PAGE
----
I could see something like that happening. It's obviously got the USB port already, though I'm not sure I would use it for something like word processing. But the option would be nice.
Well, I could see myself taking it on a hike up the Blue Hills or on vacation or something and using it to do some writing.

Some of the experimental features are interesting, the weirdest being "Kindle NowNow," which is a free "human-powered search query system." So I guess if you go "What's the registry number for Captain Kirk's U.S.S. Enterprise?" some person at Amazon looks it up in Google, then replies.
Weird indeed. That doesn't seem very efficient.

Here's a list of 100 Kindle Tips to give you more of an idea of what it can do.
Cool, thanks.

For horror thread legality, I recently picked up The King in Yellow and Other Horror Stories by Robert W. Chambers. Cool Weird Tales-y stuff. Although now that I think of it, he's public domain, so now I wish I'd waited until I got the Kindle. Oh well, at least it's a nice-looking book.
That went right into my shopping cart. While reading Forbidden Planets and Tales of Mars, I'm also reading a reproduction of Tales Of Magic And Mystery from 1928. Very cool. It's also got three extra stories in the back to pad out the page count; two are from the 20s and one is from 1918!

*I got three replies before I finished this post. Here they are:

"Registry # is NCC-1701" and a link to a Wikipedia article on the Enterprise.

"The USS Enterprise (NCC-1701) under the command of Captain James T. Kirk" and the same link as above.

The last is by far the best response :

"USS Enterprise NCC-1701. (Is it sad that I didn't even have to research that online?)" He/she then copies a bit of text from the Wiki article.
That's fantastic. I wonder who these people are. Just regular customer service people? They do their best to insulate their customer service from human contact, so it's kind of amazing that they'd have them doing Google searches for people.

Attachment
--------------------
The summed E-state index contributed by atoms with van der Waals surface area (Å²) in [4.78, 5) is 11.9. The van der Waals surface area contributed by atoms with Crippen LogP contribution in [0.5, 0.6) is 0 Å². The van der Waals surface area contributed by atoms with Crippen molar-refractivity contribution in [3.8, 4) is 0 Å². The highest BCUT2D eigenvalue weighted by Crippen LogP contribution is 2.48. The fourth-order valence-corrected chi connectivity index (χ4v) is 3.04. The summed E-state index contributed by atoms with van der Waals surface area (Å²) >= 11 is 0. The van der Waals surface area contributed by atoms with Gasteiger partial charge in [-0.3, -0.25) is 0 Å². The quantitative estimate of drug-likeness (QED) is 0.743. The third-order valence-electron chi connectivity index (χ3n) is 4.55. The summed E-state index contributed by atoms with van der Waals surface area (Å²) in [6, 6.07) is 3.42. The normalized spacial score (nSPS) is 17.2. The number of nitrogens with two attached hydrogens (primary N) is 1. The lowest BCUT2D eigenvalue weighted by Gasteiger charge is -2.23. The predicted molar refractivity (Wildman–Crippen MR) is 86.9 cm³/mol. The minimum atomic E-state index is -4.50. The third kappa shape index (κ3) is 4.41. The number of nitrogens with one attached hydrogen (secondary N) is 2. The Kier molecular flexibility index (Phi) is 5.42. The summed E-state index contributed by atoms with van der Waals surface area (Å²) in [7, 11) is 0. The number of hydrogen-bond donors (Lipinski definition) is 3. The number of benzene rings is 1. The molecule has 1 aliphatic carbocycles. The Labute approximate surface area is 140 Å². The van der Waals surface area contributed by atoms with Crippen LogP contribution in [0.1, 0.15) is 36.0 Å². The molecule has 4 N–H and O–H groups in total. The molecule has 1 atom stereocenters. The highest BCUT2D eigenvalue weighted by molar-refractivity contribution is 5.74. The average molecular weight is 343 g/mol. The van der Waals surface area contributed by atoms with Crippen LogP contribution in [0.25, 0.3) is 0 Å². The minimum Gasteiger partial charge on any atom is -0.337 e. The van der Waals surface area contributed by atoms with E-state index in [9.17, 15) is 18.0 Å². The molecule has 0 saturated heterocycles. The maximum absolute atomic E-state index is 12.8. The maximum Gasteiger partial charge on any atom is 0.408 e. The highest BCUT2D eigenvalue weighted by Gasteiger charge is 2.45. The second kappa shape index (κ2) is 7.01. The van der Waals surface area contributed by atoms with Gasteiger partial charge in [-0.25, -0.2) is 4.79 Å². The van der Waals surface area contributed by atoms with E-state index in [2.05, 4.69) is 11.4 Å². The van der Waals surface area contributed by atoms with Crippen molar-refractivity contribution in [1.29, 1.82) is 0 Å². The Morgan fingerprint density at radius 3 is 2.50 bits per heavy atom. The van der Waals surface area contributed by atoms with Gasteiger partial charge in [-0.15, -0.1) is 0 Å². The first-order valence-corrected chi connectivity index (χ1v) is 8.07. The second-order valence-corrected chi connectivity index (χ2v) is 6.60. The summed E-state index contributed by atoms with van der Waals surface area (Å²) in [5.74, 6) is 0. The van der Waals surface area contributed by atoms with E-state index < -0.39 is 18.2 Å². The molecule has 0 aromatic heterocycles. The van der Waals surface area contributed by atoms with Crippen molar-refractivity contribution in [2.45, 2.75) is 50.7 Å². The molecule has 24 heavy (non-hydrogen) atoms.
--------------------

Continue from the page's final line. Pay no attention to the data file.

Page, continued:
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Old July 1 2008, 08:58 PM   #140
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Re: Let's Talk About Horror Fiction

In the past couple weeks I've finally been reading some horror that I haven't already mentioned in this thread.

I read Stephen King's latest, Duma Key, a couple weeks ago. Here's the review I posted on my LiveJournal:

Stephen King is something of an albatross for certain devotees of horror fiction; his willingness to be crude offends those for whom horror should only be about subtler terrors, and his success stymies those who fetishize the marginality of the genre. But I've always admired King's work. As with most prolific writers, the quality of his output is variable. He has a weakness for bloated prose and excessively colorful characters. But the best of his horror stories are genuinely terrifying masterworks of the form, and over the years he's demonstrated a real capacity for emotional range and insight. His 2006 novel Lisey's Story, perhaps his best book to date, was a meditation on the power of marriage and on the line between genius and madness, showing the dangerous otherworld to which a bestselling writer goes for inspiration. And here now is Duma Key, another novel concerned with art and its power for both good and evil.

Edgar Freemantle was a very successful Minnesota contractor until he lost his right arm in an accident with a crane. Moving to a remote Florida island after the breakup of his marriage, Freemantle begins to experiment with painting as a way of keeping himself from despair. The resulting art is good, in fact astonishingly so. But why does Freemantle's missing arm seem to tingle? Why does the elderly woman who lives nearby think his work might be dangerous? And what long-buried secret is Duma Key hiding?

You will perhaps have gotten the sense from all this that Duma Key is a pretty traditional horror story, and you're right. It's ultimately one of its author's minor works, albeit a well-crafted and frequently one. At over six hundred pages, longtime readers of King may fear his trademark bloat, but if it's present here it's only barely so. It's true that not much happens in the first two hundred pages, but King uses that space to set up his characters and offer the subtle hints of encroaching evil that define any good horror story. Unfortunately, the characters in question are not among King's best. The portrayal of Freemantle's recovery from his accident is effective-- that pernicious master, biographical criticism, suggests that King's own road back from his 1999 car accident-- but there's not much else going on in his life. His neighbor, Elizabeth Eastlake, is battling Alzheimer's, and while her struggle is presented with some degree of pathos she's not well-drawn enough for it to resonate much; instead it feels vaguely manipulative, like a bad movie of the week. Her caretaker, Wireman, is another of King's excessively "clever" characters who overload us with their tedious sayings and homespun wisdom. No one ever quite springs to life.